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Field Modeling for Plate-Core Inductor With Significant Fringing Using Equal-Flux Contours

Image of (a) Plate-core inductor; (b) 2D cross-section view in cylindrical coordinates showing equal-flux contours and constituent reluctances of one path.
Fig. 1. (a) Plate-core inductor; (b) 2D cross-section view in cylindrical coordinates showing equal-flux contours and constituent reluctances of one path.
The plate-core structure discussed in this paper allows for efficient manufacturing since the core has no vertical bridges, in contrast to E-cores and PQ, cores for instance. The plate-core inductor comprises a spiral winding positioned between a top and bottom magnetic plate (Fig. 1.). This structure not only improves the inductance by more than 300 percent when compared to an air-core inductor, but also has the potential advantage of being compatible for integrated circuits.

The proportional reluctance, equal-flux (PREF) model is introduced to model the magnetic field distribution for the plate-core inductors with finite core dimension (Rwo ≈ Rc). The PREF model is motivated by generating equal-flux lines by making the reluctance of each path proportional to the Ampere turns. Two elliptical functions, a hyperbolic tangent function and Schwartz-Christoffel transformations, are used to model the shape of the flux lines guided by finite-element simulation (FES). The procedure to construct all the flux lines is demonstrated with an example. The number of total flux lines is governed by the selection of the initial path. The magnetic field at an arbitrary position is found from these equal-flux paths. The inductance (energy) based on the field modeled is verified by both FES and experimental results. Compared to existing modeling methods, the error for field calculation is reduced to less than 10 percent by considering the fringing behavior with a finite core dimension. The application of this method to coupled inductors, as well as ac losses calculation based on the field, will be covered in future publications.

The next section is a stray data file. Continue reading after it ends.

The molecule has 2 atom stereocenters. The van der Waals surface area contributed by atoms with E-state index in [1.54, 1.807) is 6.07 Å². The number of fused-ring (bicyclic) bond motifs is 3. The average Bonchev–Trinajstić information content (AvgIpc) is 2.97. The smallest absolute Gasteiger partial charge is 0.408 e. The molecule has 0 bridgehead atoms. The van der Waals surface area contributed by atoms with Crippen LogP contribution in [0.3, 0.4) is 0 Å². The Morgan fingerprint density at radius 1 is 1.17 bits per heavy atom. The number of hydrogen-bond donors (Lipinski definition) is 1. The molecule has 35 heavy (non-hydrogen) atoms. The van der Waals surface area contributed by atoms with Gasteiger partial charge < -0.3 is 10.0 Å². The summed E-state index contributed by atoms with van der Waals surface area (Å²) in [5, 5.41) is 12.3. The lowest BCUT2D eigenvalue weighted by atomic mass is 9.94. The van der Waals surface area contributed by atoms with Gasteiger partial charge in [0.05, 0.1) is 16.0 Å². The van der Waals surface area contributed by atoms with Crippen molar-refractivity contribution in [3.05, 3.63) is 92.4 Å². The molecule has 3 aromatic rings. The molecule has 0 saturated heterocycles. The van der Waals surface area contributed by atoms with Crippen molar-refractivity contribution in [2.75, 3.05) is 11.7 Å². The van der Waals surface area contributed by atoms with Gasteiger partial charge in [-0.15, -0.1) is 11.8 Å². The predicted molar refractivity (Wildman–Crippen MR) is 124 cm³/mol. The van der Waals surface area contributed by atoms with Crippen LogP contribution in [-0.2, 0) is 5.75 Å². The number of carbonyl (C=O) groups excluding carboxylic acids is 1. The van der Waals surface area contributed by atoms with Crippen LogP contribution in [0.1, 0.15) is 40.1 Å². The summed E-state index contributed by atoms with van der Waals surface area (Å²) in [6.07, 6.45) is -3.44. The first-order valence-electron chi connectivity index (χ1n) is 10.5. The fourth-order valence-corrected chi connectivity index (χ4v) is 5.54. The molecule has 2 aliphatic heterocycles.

Shape of flux lines at the cross-sectional area and initialized path for calculation of total reluctance <i>R<sub>path_1</sub></i> and magnetic flux <i>θ</i> shown in Fig. 1.
Fig. 2. Shape of flux lines at the cross-sectional area and initialized path for calculation of total reluctance Rpath_1 and magnetic flux θ shown in Fig. 1.
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